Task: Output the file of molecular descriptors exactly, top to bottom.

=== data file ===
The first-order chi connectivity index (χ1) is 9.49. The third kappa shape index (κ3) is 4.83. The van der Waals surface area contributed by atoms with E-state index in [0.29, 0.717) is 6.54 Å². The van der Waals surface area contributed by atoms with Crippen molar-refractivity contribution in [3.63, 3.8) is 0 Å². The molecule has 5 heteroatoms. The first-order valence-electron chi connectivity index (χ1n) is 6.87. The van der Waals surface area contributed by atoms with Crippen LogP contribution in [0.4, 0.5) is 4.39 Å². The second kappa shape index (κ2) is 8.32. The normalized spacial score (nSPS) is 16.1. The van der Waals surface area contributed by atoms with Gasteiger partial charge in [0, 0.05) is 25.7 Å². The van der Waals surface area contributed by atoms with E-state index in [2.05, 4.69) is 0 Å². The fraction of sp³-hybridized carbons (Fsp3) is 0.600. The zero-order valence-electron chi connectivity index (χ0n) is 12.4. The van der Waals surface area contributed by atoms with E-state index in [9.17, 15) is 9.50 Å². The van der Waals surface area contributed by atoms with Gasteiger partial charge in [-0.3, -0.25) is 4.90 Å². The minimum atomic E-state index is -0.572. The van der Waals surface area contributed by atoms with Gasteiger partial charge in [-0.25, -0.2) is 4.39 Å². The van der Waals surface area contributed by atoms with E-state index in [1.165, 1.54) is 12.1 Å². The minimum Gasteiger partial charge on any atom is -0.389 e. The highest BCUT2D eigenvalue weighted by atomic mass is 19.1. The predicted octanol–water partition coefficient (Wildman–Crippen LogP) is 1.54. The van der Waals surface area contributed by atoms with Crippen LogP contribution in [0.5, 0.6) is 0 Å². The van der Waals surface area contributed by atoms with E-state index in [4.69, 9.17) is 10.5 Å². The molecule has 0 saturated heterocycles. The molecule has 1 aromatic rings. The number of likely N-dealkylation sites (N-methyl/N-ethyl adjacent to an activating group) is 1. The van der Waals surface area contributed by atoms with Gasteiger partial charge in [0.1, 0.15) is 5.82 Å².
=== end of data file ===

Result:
The first-order chi connectivity index (χ1) is 9.49. The third kappa shape index (κ3) is 4.83. The van der Waals surface area contributed by atoms with E-state index in [0.29, 0.717) is 6.54 Å². The van der Waals surface area contributed by atoms with Crippen molar-refractivity contribution in [3.63, 3.8) is 0 Å². The molecule has 5 heteroatoms. The first-order valence-electron chi connectivity index (χ1n) is 6.87. The van der Waals surface area contributed by atoms with Crippen LogP contribution in [0.4, 0.5) is 4.39 Å². The second kappa shape index (κ2) is 8.32. The normalized spacial score (nSPS) is 16.1. The van der Waals surface area contributed by atoms with Gasteiger partial charge in [0, 0.05) is 25.7 Å². The van der Waals surface area contributed by atoms with E-state index in [2.05, 4.69) is 0 Å². The fraction of sp³-hybridized carbons (Fsp3) is 0.600. The zero-order valence-electron chi connectivity index (χ0n) is 12.4. The van der Waals surface area contributed by atoms with E-state index in [9.17, 15) is 9.50 Å². The van der Waals surface area contributed by atoms with Gasteiger partial charge in [-0.3, -0.25) is 4.90 Å². The minimum atomic E-state index is -0.572. The van der Waals surface area contributed by atoms with Gasteiger partial charge in [-0.25, -0.2) is 4.39 Å². The van der Waals surface area contributed by atoms with E-state index in [1.165, 1.54) is 12.1 Å². The minimum Gasteiger partial charge on any atom is -0.389 e. The highest BCUT2D eigenvalue weighted by atomic mass is 19.1. The predicted octanol–water partition coefficient (Wildman–Crippen LogP) is 1.54. The van der Waals surface area contributed by atoms with Crippen LogP contribution in [0.5, 0.6) is 0 Å². The van der Waals surface area contributed by atoms with E-state index in [4.69, 9.17) is 10.5 Å². The molecule has 0 saturated heterocycles. The molecule has 1 aromatic rings. The number of likely N-dealkylation sites (N-methyl/N-ethyl adjacent to an activating group) is 1. The van der Waals surface area contributed by atoms with Gasteiger partial charge in [0.1, 0.15) is 5.82 Å².